As we get older, many people want to get their affairs in order. Or if you’re involved in a serious accident when you’re young, you might want to make sure you have robust plans in place for the future.
People to put your trust in
The best way to be sure is to start making key decisions now that will put you in the best position later.
Part of this is deciding who you’d be happy entrusting your affairs to – someone who will be best placed and most dependable in making the right decisions on your behalf.
You also need to consider how you can provide for loved ones after your death. It’s not the easiest conversation to have, but talking with proven experts in planning for later life is a great start. Beginning with an informal chat with our specialist team, we’ll suggest different options based on your needs and preferences.
Your options might include:
Lasting powers of attorney
Appointing a close and trusted friend or family member to have lasting powers of attorney means you know the right person will be making decisions on your behalf, and in your best interests when it comes to financial affairs, and health and welfare.
These are also known as ‘living wills’, and have largely been replaced by health and welfare lasting powers of attorney – but the principle is much the same. This option lets you set out limited guidance regarding your future healthcare should you lose mental capacity.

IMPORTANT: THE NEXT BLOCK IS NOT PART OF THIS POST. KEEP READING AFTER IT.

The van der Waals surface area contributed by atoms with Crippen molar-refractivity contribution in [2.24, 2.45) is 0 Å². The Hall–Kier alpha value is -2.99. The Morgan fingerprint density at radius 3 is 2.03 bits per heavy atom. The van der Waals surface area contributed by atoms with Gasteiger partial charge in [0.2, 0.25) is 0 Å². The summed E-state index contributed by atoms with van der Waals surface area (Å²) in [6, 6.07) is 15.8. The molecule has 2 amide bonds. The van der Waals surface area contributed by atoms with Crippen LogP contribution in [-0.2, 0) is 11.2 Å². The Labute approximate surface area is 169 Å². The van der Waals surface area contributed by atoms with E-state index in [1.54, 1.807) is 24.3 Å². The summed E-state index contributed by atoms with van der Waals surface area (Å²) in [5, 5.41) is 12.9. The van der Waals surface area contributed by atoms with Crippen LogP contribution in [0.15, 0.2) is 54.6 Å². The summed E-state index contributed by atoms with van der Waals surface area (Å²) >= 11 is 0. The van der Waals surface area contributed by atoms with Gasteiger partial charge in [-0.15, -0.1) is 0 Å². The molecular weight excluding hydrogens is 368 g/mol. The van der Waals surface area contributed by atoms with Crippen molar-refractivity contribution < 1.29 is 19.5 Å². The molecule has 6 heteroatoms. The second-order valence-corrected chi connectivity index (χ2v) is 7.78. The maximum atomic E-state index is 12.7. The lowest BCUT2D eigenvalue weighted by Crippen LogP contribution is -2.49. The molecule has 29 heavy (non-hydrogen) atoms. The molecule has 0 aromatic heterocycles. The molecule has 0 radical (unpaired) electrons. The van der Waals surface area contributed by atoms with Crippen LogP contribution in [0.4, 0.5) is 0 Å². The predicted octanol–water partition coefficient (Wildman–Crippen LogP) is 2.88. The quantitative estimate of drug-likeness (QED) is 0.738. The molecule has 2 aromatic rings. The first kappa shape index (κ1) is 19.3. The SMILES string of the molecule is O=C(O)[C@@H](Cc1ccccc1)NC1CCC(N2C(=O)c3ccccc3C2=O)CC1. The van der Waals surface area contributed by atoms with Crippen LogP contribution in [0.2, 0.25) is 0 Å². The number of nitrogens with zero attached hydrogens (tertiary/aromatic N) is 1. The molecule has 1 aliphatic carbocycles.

Disabled beneficiary trusts
These provide a tax-efficient way for parents and other relatives of disabled adults or children to make provisions – either during their lifetimes or through their wills – for the support of disabled relatives.
Your wants and needs for later life are unique, so now’s the time to make them clear, and also prepare for the unexpected.
With absolute professionalism, sensitivity and compassion, we provide expert guidance in planning for later life, based on your circumstances. Simply get in touch with us for a no obligation discussion about your plans and options for the future.
Our recent experience includes:
helping clients to prepare and register lasting powers of attorney
assisting clients with the registration of enduring powers of attorney
preparing a disabled beneficiary trust for a client’s child
looking after the financial affairs of people lacking mental capacity – due to brain injuries, severe mental health problems and learning difficulties
assisting with applications to the Court of Protection for approval that a statutory will should be made for someone no longer capable of making one.